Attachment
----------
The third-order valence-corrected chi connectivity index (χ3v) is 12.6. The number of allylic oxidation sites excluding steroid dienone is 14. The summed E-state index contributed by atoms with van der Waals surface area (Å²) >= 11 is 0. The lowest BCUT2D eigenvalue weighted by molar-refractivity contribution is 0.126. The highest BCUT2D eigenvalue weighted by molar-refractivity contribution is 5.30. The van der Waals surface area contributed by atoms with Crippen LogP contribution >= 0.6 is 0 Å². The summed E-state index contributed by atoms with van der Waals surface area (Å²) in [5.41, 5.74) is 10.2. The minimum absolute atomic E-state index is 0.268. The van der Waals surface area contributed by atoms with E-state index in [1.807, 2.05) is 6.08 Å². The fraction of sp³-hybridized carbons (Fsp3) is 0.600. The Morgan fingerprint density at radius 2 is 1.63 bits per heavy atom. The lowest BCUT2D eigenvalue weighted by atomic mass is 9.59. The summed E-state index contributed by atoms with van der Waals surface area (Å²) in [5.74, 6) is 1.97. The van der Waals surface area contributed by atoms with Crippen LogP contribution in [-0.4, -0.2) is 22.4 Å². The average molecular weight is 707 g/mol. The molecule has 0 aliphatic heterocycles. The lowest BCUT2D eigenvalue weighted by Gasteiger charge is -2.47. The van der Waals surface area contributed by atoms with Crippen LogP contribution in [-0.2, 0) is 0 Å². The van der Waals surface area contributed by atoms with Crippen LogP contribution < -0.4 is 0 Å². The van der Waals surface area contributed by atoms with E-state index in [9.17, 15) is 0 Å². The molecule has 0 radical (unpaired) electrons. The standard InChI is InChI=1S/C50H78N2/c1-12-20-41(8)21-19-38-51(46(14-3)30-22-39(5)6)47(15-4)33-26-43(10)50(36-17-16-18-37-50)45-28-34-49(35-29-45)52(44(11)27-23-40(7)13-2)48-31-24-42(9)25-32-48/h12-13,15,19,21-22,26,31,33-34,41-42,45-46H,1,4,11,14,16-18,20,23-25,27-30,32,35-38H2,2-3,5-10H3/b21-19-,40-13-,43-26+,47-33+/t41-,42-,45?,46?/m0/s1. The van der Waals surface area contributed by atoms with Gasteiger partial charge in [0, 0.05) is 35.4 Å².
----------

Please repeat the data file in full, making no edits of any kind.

The third-order valence-corrected chi connectivity index (χ3v) is 12.6. The number of allylic oxidation sites excluding steroid dienone is 14. The summed E-state index contributed by atoms with van der Waals surface area (Å²) >= 11 is 0. The lowest BCUT2D eigenvalue weighted by molar-refractivity contribution is 0.126. The highest BCUT2D eigenvalue weighted by molar-refractivity contribution is 5.30. The van der Waals surface area contributed by atoms with Crippen LogP contribution >= 0.6 is 0 Å². The summed E-state index contributed by atoms with van der Waals surface area (Å²) in [5.41, 5.74) is 10.2. The minimum absolute atomic E-state index is 0.268. The van der Waals surface area contributed by atoms with E-state index in [1.807, 2.05) is 6.08 Å². The fraction of sp³-hybridized carbons (Fsp3) is 0.600. The Morgan fingerprint density at radius 2 is 1.63 bits per heavy atom. The lowest BCUT2D eigenvalue weighted by atomic mass is 9.59. The summed E-state index contributed by atoms with van der Waals surface area (Å²) in [5.74, 6) is 1.97. The van der Waals surface area contributed by atoms with Crippen LogP contribution in [-0.4, -0.2) is 22.4 Å². The average molecular weight is 707 g/mol. The molecule has 0 aliphatic heterocycles. The lowest BCUT2D eigenvalue weighted by Gasteiger charge is -2.47. The van der Waals surface area contributed by atoms with Crippen LogP contribution in [-0.2, 0) is 0 Å². The van der Waals surface area contributed by atoms with Crippen LogP contribution < -0.4 is 0 Å². The van der Waals surface area contributed by atoms with E-state index in [9.17, 15) is 0 Å². The molecule has 0 radical (unpaired) electrons. The standard InChI is InChI=1S/C50H78N2/c1-12-20-41(8)21-19-38-51(46(14-3)30-22-39(5)6)47(15-4)33-26-43(10)50(36-17-16-18-37-50)45-28-34-49(35-29-45)52(44(11)27-23-40(7)13-2)48-31-24-42(9)25-32-48/h12-13,15,19,21-22,26,31,33-34,41-42,45-46H,1,4,11,14,16-18,20,23-25,27-30,32,35-38H2,2-3,5-10H3/b21-19-,40-13-,43-26+,47-33+/t41-,42-,45?,46?/m0/s1. The van der Waals surface area contributed by atoms with Gasteiger partial charge in [0, 0.05) is 35.4 Å².